Setting the 2014 biodiesel volume requirement at reduced levels could have severe impacts on the domestic biodiesel industry.  Further, a continuation of 2013 levels paired with any reduction in advanced biofuels targets could similarly negatively impact the industry.

Biodiesel is the only Environmental Protection Agency (EPA)-designated advanced biofuel to achieve commercial-scale production nationwide and the first to reach 1 billion gallons of annual production.  Keeping the targets stagnant, rather than gradually allowing the biodiesel industry to grow, could leave 400 million gallons of biodiesel potentially unused – roughly 25 percent.  Such a cut could result in nearly every small facility shutting down and permanently ceasing production of biodiesel, leading to the loss of some 7,000 jobs.  Additionally, investment and financing for the U.S. biodiesel industry could be severely jeopardized, creating new and possibly insurmountable hurdles for the remaining producers to grow and expand.

In setting 2014 targets for biodiesel, the EPA should avoid outcomes that could lead to plant closures, worker layoffs, and uncertainty over future investments in the biodiesel industry.  We urge you to continue to support this fragile and growing industry with a reasonable increase in the RFS volume requirement for 2014.

Thank you for your consideration.



3 Signs Leaders Need to Upgrade their ‘Software’ PDF Print E-mail
News Releases - Science & Technology
Written by Richard Martin   
Thursday, 07 November 2013 15:38
In an Increasingly Globalized World, Cooperation is an
Imperative, says CEO & International Speaker

Whether we like it or not as Americans, the world is changing. Berny Dohrmann, an entrepreneur and international speaker, says we should like it.

“Embracing change is at the heart of the spirit of cooperation, which I believe to be at the heart of a solution to the problems plaguing humanity,” says Dohrmann, chairman and founder of CEO Space International, and author of “Redemption: The Cooperation Revolution,” (

“Many of us have been taught that competition is the primary feature of our economic system; however, the most salient common denominator for all successful human interaction features is just the opposite – it is cooperation.”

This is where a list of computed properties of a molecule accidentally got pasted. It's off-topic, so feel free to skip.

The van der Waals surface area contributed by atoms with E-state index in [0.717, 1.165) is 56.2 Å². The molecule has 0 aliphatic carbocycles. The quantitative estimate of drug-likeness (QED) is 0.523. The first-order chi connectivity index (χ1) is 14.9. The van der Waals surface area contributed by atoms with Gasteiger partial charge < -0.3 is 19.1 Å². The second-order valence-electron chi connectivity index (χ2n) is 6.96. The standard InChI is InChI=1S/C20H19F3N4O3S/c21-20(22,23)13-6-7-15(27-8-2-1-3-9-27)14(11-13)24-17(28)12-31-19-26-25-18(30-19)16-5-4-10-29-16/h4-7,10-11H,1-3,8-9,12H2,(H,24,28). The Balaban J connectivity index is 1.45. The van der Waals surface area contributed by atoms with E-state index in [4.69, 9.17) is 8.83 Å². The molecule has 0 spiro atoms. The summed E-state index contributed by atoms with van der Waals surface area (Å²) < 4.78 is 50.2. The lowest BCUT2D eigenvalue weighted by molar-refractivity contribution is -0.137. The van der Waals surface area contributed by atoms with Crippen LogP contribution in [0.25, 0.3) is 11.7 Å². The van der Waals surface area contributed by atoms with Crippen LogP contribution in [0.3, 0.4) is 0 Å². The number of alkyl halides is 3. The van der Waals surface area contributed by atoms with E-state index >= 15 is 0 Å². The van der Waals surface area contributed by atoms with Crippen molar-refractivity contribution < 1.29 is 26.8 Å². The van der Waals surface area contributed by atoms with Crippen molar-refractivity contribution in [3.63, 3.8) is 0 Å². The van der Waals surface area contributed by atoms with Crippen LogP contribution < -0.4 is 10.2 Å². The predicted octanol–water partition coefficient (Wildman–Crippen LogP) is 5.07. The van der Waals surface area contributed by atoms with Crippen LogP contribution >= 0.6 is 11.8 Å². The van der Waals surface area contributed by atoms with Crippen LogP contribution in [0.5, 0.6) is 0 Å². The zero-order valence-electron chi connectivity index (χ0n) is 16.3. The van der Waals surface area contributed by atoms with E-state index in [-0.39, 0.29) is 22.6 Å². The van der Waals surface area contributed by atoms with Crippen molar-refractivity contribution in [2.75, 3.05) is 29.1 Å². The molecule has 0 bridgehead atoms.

Removing competitive thinking and replacing it with cooperative thinking opens us up to developing alliances that elevate what we do, rather than strategies that aim to take down our competitors, Dohrmann says.

“Cooperative thinking is the ultimate virus-removal program for the mind,” he says. “Cooperative action helps resolve individual problems and, in the long run, can resolve the problems of the entire world.”

Dohrmann describes some issues we face that would benefit from cooperative thinking:

• Republicans versus Democrats – a stalemate. We face massive problems -- terrorism, poverty, climate change, to name just a few. But our biggest problem lately has been agreeing upon the most basic functions of government, including paying our bills on time. Why? Because our federal congressional leaders view their roles as competitors, which demands that one group of them win and the other group lose. They value their competition over the welfare of their country and its citizens, who suffered lost wages, lost business, and lost access to crucial services.

• How will we deal with the major emerging economies that are developing? China, India and several countries in South America are among many emerging economies worldwide, which is why government and corporate leaders in America require a sea change in worldview. As Dohrmann puts it: “Cooperation produces speed in distribution of goods and services (social capital). Competition produces three speeds: slow, slower and damn near stopped. Cooperative investment rewards direction. Competition punishes it. Cooperative accounting rewards planning and this is in contrast to manipulated near-term profit illusions. Competition rewards hype. Cooperation rewards integrity. Competition rewards error. Cooperation rewards truth.”

• The largest growing city in the U.S. is prison. By a large margin, America has the highest incarceration rate of any country on Earth. In 2009, the number of adults under correctional supervision – including probation, parole, jail or prison –was 6,977,700. The prison population has quadrupled since 1980, mostly due to mandatory sentencing since the “war on drugs.” Almost 60 percent of America’s prison population, an industry in itself, is related to minor marijuana offenses, which is a drug that’s “far less harmful than over-the-counter meds or alcohol,” Dohrmann says. He cites the recent case of a Utah woman who was sentenced to 11 years in prison for possession of $32 of marijuana.